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Get Money or College Credit for a Gap Year

Susannah Snider

Imagine starting your first day of college. You've got your acceptance letter, itinerary and faculty adviser all set. But instead of driving to campus to unpack your minifridge and extra-long twin bed sheets, you board a plane and venture abroad for a year of volunteer work and study.

Universities are getting in on the gap year, a period of exploring, volunteering or working between high school and college, by creating their own programs, partnering with gap year organizers and, in some cases, providing substantial funding.

Participating in a university-sponsored program can buy you a year -- or sometimes a semester -- between high school and college to explore new places and learn important skills.

[Decide whether a gap year is right for you.]

The most generous programs are offered by several top universities, offering funding to admitted freshmen who also apply and are admitted to the university's gap year program. The tough application process means that these programs are not for students still deciding whether university is the right step or looking to beef up their college applications, says Andrew Belasco, CEO of College Transitions, a college admissions consulting company. Gaining admission is competitive and only a handful of students are selected at each school.

Beginning in fall 2015, Tufts University will offer a bridge year service learning program, sending a group of incoming freshmen on a year of volunteer work and learning before they start a traditional four-year college experience.

The university is still finalizing the details on how financial aid will work, says Alan Solomont, dean of the Tisch College of Citizenship and Public Service at Tufts. But he says that it will be affordable for low-income students who can't pay for a similar experience on their own. "We're democratizing the gap year," he says.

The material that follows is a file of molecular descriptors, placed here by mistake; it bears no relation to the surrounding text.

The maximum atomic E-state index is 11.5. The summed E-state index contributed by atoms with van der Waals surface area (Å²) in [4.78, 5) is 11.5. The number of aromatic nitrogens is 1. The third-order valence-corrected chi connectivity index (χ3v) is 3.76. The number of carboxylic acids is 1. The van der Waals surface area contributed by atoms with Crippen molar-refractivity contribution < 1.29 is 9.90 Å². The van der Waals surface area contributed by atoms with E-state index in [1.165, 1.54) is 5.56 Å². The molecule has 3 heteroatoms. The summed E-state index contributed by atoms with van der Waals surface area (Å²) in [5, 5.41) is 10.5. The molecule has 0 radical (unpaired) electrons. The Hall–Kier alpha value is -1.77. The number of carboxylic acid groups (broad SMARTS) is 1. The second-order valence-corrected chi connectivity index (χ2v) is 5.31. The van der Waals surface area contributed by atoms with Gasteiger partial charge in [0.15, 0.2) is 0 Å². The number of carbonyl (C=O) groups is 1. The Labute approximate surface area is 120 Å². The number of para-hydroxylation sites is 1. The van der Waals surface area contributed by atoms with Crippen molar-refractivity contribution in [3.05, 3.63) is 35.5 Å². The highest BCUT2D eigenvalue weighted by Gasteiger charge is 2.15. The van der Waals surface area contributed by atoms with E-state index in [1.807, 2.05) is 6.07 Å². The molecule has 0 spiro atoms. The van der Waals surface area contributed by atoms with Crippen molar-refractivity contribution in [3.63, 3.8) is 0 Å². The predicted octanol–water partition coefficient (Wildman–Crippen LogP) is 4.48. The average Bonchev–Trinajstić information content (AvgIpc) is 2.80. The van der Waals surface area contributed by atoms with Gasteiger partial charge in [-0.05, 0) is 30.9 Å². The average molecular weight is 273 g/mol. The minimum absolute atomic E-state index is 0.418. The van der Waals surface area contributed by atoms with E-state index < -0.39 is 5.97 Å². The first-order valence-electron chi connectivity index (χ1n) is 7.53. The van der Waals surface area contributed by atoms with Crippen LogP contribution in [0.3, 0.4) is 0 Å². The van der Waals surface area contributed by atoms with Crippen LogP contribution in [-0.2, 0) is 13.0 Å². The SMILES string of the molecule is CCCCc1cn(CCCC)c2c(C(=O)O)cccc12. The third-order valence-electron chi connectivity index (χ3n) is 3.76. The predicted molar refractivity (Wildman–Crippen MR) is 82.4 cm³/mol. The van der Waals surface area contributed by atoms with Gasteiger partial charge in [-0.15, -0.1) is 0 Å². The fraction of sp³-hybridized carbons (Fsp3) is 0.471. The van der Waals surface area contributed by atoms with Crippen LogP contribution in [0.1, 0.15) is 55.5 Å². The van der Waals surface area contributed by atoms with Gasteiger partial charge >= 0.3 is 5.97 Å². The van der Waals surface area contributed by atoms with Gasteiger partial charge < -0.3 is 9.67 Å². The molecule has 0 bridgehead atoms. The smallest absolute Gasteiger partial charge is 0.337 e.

Other universities that organize and fund gap years include the University of North Carolina--Chapel Hill, which provides $7,500 to seven early admissions students for use toward its Global Gap Year Fellowship. A group of admitted students can hold off on starting freshman year through the Bridge Year Program at Princeton University. Tuition and living expenses are covered but other travel costs, such as health insurance, are paid for by the student or need-based financial aid.

[Ask yourself these questions when considering a gap year.]

A few universities offer gap programs that don't buy time off school. Instead, they count as a semester or year of course work. After completing the Gap Experience at St. Norbert College in Wisconsin, students return to campus with sophomore standing. Participants cover some travel costs but most are included in their tuition and room and board. Any scholarships, academic awards or financial aid are applicable.

North Carolina's Elon University offers a 13-week gap semester, which earns students nine hours of academic credit. Costs are included in tuition, fees and room and board, and students qualify for federal financial aid as part-time students.

Gap years can benefit both the student and the university. "It behooves colleges to support gap years," says Holly Bull, president of the Center for Interim Programs, a gap year consulting organization. "They get much better students."

Gap year alums tend to be more focused and have a clearer picture of what they want to study in college, says Bull.

Gap years can also be used by the university as a recruiting tool, says Ethan Knight, executive director of the American Gap Association. Not only will a program encourage students to consider the university, but a school-endorsed gap year can convince parents who are squeamish about the idea to let their child take one.

"If I'm a parent, and Princeton's saying that my student should take a gap year, then maybe my student should," says Belasco of College Transitions.

[Find scholarships to help pay for your gap year.]

Some schools don't build gap years from scratch but partner with organizers and offer credit for completion. For example, the College of the Atlantic offers a $10,000 scholarship to alums of LEAPYEAR, an outside gap year program, and other programs. The New School in New York City partners with Global Citizen Year, another gap year organizer, to offer a 10-month "bridge year." Students return to campus as sophomores with 30 credits. Participants can apply for federal financial aid to participate in these types of organizations, says Knight.

If a university-run gap year doesn't appeal, you don't have to pay for a self-directed gap year on your own. Aid is available through various government and nonprofit organizations. The American Gap Association provides a long list of scholarships and grants. The benefits are that you'll have greater flexibility in choosing your destination and activities, and you can learn from planning and executing a gap year yourself.

While schools are becoming more supportive of gap years as they gain popularity, remember that it's best to earn admission to a college before asking your admissions office for a yearlong deferral, says Knight.

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